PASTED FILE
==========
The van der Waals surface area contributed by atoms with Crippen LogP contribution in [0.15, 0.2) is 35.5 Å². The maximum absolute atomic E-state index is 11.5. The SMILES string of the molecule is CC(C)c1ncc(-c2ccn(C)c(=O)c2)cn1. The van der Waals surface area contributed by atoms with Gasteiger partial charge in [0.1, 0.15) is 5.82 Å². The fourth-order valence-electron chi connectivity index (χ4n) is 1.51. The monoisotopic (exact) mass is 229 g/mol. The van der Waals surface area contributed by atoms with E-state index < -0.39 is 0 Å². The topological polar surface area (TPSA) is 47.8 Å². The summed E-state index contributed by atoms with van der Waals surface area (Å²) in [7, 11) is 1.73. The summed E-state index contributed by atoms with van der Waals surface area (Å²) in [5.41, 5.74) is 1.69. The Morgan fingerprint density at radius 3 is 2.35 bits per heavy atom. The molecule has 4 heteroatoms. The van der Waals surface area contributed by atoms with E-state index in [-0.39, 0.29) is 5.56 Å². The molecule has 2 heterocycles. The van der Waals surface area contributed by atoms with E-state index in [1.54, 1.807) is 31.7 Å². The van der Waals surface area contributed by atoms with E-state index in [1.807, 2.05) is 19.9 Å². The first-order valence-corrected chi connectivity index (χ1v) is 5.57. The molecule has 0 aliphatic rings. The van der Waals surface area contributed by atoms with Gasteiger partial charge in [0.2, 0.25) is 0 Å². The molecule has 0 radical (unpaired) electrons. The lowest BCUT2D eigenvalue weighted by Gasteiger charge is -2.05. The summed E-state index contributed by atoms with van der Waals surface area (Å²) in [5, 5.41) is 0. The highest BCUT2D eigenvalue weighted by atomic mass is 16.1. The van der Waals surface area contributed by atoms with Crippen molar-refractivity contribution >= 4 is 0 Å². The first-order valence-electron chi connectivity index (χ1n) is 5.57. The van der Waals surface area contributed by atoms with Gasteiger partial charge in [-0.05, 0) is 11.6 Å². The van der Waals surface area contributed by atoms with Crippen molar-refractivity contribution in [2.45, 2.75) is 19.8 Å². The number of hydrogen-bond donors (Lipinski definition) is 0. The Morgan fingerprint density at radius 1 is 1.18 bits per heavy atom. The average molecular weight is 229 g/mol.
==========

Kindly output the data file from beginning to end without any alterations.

The van der Waals surface area contributed by atoms with Crippen LogP contribution in [0.15, 0.2) is 35.5 Å². The maximum absolute atomic E-state index is 11.5. The SMILES string of the molecule is CC(C)c1ncc(-c2ccn(C)c(=O)c2)cn1. The van der Waals surface area contributed by atoms with Gasteiger partial charge in [0.1, 0.15) is 5.82 Å². The fourth-order valence-electron chi connectivity index (χ4n) is 1.51. The monoisotopic (exact) mass is 229 g/mol. The van der Waals surface area contributed by atoms with E-state index < -0.39 is 0 Å². The topological polar surface area (TPSA) is 47.8 Å². The summed E-state index contributed by atoms with van der Waals surface area (Å²) in [7, 11) is 1.73. The summed E-state index contributed by atoms with van der Waals surface area (Å²) in [5.41, 5.74) is 1.69. The Morgan fingerprint density at radius 3 is 2.35 bits per heavy atom. The molecule has 4 heteroatoms. The van der Waals surface area contributed by atoms with E-state index in [-0.39, 0.29) is 5.56 Å². The molecule has 2 heterocycles. The van der Waals surface area contributed by atoms with E-state index in [1.54, 1.807) is 31.7 Å². The van der Waals surface area contributed by atoms with E-state index in [1.807, 2.05) is 19.9 Å². The first-order valence-corrected chi connectivity index (χ1v) is 5.57. The molecule has 0 aliphatic rings. The van der Waals surface area contributed by atoms with Gasteiger partial charge in [0.2, 0.25) is 0 Å². The molecule has 0 radical (unpaired) electrons. The lowest BCUT2D eigenvalue weighted by Gasteiger charge is -2.05. The summed E-state index contributed by atoms with van der Waals surface area (Å²) in [5, 5.41) is 0. The highest BCUT2D eigenvalue weighted by atomic mass is 16.1. The van der Waals surface area contributed by atoms with Crippen molar-refractivity contribution >= 4 is 0 Å². The first-order valence-electron chi connectivity index (χ1n) is 5.57. The van der Waals surface area contributed by atoms with Gasteiger partial charge in [-0.05, 0) is 11.6 Å². The van der Waals surface area contributed by atoms with Crippen molar-refractivity contribution in [2.45, 2.75) is 19.8 Å². The number of hydrogen-bond donors (Lipinski definition) is 0. The Morgan fingerprint density at radius 1 is 1.18 bits per heavy atom. The average molecular weight is 229 g/mol.